“The manic laughter drained from his expression, leaving the raw hate and the impentetrable mistrust from years of a hard, bottom-scraping life” (291).

“My sink is pristine. My soul could use a can of Comet” (150).

“That was his style–vandalism with a creep-out factor”  (195)

Melanie Wells website has already been mentioned on this blog, but you can find more about her here:

“Manhunter”: Lesson 5 from Stories of the Confederate South

Lesson Five: “Manhunter”


“There is no hunting like the hunting of men, and those who have hunted armed men long enough and liked it, never care for anything else thereafter.”—Ernest Hemingway

Topics for discussion and writing:

1) Discuss who would be manhunters today? (Bounty hunters, criminal investigators, elite soldiers, etc.) What skills are required? How would Chicoilithe have learned his skills? Do you think he enjoyed hunting men? Why? What did Hemingway know of hunting and especially, of hunting men?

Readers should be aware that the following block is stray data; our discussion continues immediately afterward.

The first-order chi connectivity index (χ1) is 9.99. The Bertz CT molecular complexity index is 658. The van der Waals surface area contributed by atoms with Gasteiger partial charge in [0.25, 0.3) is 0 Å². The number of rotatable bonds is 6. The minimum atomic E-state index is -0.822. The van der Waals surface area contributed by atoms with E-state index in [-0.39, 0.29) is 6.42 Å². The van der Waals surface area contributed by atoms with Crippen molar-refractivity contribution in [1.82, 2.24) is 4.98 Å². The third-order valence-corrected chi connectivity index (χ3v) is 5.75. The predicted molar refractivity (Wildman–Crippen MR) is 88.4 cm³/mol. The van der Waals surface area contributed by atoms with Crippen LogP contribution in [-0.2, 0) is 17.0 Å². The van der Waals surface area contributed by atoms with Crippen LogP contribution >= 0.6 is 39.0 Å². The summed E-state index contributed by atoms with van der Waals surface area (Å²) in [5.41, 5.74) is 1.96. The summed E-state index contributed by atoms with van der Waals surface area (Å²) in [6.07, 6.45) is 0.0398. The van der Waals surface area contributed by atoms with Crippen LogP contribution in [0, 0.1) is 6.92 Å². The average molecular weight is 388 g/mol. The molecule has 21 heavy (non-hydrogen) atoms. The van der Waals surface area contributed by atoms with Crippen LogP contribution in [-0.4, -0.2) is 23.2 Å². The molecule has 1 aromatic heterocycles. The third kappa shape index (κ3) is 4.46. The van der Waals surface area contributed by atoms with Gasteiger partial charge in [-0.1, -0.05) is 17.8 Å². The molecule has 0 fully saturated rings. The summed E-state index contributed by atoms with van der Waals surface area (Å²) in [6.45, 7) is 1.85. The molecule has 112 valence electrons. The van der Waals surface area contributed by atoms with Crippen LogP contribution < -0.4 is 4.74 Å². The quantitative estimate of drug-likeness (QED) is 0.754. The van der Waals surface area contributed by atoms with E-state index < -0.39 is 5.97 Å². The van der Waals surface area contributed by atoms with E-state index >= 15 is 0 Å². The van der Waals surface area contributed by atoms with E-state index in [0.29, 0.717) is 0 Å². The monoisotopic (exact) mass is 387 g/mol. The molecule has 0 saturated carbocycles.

2) Chicolithe is a true character. How does knowing this affect your perspective of him?
3) Camp Ford and the lives of the prisoners held there is described in detail at this site: Research and share interesting findings.
4) One of the “red-capped Zouaves” mentioned in the story kept a diary, which you can read here:
5) Discuss the dog Nimrod? Why was he given this name? How is the term Nimrod used today? (Someone foolish or silly) Discuss its original use in the Bible. Tradition says Nimrod was the builder of the Tower of Babel. There are many other legends about the historical Nimrod.
6) Chicolithe’s “Let loose the dogs of war” is a quotation from Shakespeare’s Julius Caesar. Discuss its original context and why Chicolithe uses this quote.